Multimedia Journalism A reflection

This unit has raised a lot of questions and has answered many as well. Before this unit, I had never interviewed anyone now I have. I learned a lot about listening and feeding of your interview subjects. I found that really it comes down to a few fundamentals. Good research, good listening and good people skills. The trick is to make a person who you have never met before feel like they have known you for ages and open up to you. I also realised you’re a facilitator of the stories being told not a participant, so listening interacting rather than telling is paramount.

There are two major other elements of my reading that stand out is the implementation of technology related to Mojo journalism and its ethical implications. 

The technology has major benefits, anyone can be at the scene of a happening news story. There can be events in countries where freedoms are limited that can be covered and dispatched via online methods. It has opened up the world, secrets are much harder to keep secret. This is all down to the invention of the smartphone and then the citizen journalist, it isn’t all good though.

Because of the technological innovations, it is also now easier to submit news and with ease comes abuses of that new found power. I read about a situation at a football club where the PR person for the club said absolutely no interviews for the football player in question. After the press conference had finished, the said journalist walked with the said player and just started chatting. Little did the player know he was speaking on the record and being filmed at the same time by an inconspicuous phone. The technology has also enabled people to shoot incredibly violent macabre events and post them unfettered online. The question arose for me so how do we find the middle ground, where all the benefits of this movement in news can be encompassed yet areas such as taste, ethics and decency can be practised. It’s a hard question to answer as all news agencies now are so competitive. The pressures on journalists high and budgets are plummeting. The temptation is to throw your ethics out the window to get the most dramatic story possible, to trump your competitors. I know this for a fact having been a news editor myself. I look at it this way to use an analogy. Before politicians go into parliament they have principles and ethics, but when they join they enter parliament they have to throw their beliefs out for the party. That is the state of Journalism as I see it and from what I picked up completing my blogs.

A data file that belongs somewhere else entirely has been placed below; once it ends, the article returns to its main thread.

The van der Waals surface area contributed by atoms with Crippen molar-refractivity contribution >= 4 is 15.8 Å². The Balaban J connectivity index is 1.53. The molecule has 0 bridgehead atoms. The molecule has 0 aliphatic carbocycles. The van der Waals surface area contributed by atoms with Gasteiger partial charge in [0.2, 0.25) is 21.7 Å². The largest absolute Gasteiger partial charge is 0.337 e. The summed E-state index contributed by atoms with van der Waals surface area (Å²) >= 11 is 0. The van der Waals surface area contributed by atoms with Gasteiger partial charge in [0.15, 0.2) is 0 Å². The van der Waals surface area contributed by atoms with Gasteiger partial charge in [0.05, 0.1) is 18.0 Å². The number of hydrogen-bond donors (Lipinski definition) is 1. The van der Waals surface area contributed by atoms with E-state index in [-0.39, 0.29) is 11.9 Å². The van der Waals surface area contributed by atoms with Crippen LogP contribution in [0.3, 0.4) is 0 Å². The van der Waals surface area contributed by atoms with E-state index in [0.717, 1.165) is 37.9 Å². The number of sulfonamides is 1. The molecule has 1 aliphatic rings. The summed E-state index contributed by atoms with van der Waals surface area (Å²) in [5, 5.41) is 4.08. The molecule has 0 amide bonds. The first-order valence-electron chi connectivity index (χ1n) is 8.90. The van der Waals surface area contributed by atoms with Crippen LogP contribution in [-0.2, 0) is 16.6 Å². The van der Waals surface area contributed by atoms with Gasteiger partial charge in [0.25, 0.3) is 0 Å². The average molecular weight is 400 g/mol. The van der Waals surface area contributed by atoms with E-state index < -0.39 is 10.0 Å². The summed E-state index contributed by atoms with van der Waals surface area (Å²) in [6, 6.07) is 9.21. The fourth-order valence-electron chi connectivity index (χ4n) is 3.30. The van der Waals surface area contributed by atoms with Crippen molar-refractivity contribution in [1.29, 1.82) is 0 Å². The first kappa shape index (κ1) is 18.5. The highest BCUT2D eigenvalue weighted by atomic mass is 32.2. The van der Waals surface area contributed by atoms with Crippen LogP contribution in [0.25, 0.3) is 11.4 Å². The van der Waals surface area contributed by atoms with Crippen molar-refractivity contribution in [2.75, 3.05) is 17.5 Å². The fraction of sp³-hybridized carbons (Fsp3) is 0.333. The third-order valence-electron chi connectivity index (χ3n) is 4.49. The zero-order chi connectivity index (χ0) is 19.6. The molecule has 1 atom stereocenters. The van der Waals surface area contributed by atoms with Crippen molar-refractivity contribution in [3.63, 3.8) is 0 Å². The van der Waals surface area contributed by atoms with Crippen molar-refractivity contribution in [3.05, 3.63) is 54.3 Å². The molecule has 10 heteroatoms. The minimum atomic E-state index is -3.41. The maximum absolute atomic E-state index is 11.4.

What are some of the main ethical concerns multimedia and mobile journalists need to keep in mind ?

With the advent of the Mojo journalist, several key negative ethical issues have arisen. Firstly with the new found speed to which a Mojo journalist can post there news brings problems also. The news world is extremely competitive so speed is paramount to beat the competition. What suffers?, fact checking does. With the technology so mobile and so small, many would have the inclination to be covert in recording discussions and filming without prior authority, after all, who is going to suspect a phone they are small and covert.